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Re: Pro Basketball Prospectus

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  • Dean Oliver
    ... The stuff I report for individuals is typically Eff FG% Turnovers as a percentage of possessions Eff OR% FTM/FGA These are equivalent to the Four Factors I
    Message 1 of 39 , Feb 1, 2004
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      --- In APBR_analysis@yahoogroups.com, "John Hollinger"
      <alleyoop2@y...> wrote:
      > Thanks for the suggestion. I also want to include Free throws per
      > field goal attempt and a few other nuggets, so right now I'm figuring
      > out how to fit more crap in that box so I can get all the info I want
      > to. Wish me luck.
      >

      The stuff I report for individuals is typically

      Eff FG%
      Turnovers as a percentage of possessions
      Eff OR%
      FTM/FGA

      These are equivalent to the Four Factors I laid out in my book as
      defining pretty much every win in basketball. I believe these four
      things (offensive and defensive makes 8) explain 98% of the variation
      in wins. I've now got a bunch of coaches at various levels using the
      team measures. Individual stuff will take longer to be accepted, but
      is already headed that way.

      Note that the order listed above is the order of importance at the NBA
      level (based on a pretty complex analysis of strategy analysis
      involving a lot of box scores). Shooting is easily the biggest, not
      quite twice as important as turnovers. Turnovers are about twice as
      important as getting to the line and offensive rebounds end up a
      little closer to turnovers than to getting to the line. This order
      appears to differ from league to league to some degree, but I think
      shooting always stays at the top, even in ragged HS leagues where
      turnovers are really important (though this analysis is much more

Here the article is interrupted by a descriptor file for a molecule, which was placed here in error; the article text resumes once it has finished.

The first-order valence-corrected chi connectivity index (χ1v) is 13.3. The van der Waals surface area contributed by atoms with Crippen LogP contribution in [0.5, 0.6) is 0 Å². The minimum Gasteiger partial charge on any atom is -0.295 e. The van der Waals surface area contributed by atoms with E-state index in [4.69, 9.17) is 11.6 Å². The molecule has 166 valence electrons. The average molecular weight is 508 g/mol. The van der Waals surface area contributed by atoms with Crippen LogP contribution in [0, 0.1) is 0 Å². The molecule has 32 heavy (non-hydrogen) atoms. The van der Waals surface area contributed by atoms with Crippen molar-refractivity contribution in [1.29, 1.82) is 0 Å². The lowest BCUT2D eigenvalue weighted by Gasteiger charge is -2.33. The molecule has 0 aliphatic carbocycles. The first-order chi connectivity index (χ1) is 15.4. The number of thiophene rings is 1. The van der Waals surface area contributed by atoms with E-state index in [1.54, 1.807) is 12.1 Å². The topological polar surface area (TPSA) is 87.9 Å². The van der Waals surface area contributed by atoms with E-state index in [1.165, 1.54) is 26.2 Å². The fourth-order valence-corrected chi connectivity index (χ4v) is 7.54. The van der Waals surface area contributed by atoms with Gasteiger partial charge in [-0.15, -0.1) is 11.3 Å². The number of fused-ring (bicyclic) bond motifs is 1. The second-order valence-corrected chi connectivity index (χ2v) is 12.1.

difficult because of strong correlation between forced turnovers and
      shooting percentage).

      Because shooting is so important, the lack of defensive numbers on how
      well guys shut down shooters is a huge gap in statistics.

      DeanO
      www.basketballonpaper.com


      >
      >
      > --- In APBR_analysis@yahoogroups.com, "fadeawaymike"
      > <joeljanssens@h...> wrote:
      > > I really like this books. For every player he puts his new
      > > stats,psa, ast, to, usg, op, reb rate en per. What I'm missing is
      > > the offensive per that he mentions in the first book.
      > >
      > > He should put that also for every player!
      > >
      > > In the first book you have the 10 highest rebound rate seasons. I
      > > really should like to know what the ten highest offensive per
      > > seasons are?
      > >
      > > So mr Hollinger mention the offensive per for every player in your
      > > next prospectus, thank you very much. :-)
    • fadeawaymike
      I ve bought your book also. First I ve read the Prospectus of Hollinger and after that Basketball on paper. I v read reviews that said: the prospectus is good
      Message 39 of 39 , Feb 1, 2004
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        I've bought your book also. First I've read the Prospectus of
        Hollinger and after that Basketball on paper. I'v read reviews that
        said: the prospectus is good but basketball on paper is better. Well
        I don't agree. The analytic methods are there but the conclusions
        are sometimes not so strong. For example your rebounding part. You
        make a conclusion and than you begin to correct yourself(offensive
        rebounds create free throw attempts,...)
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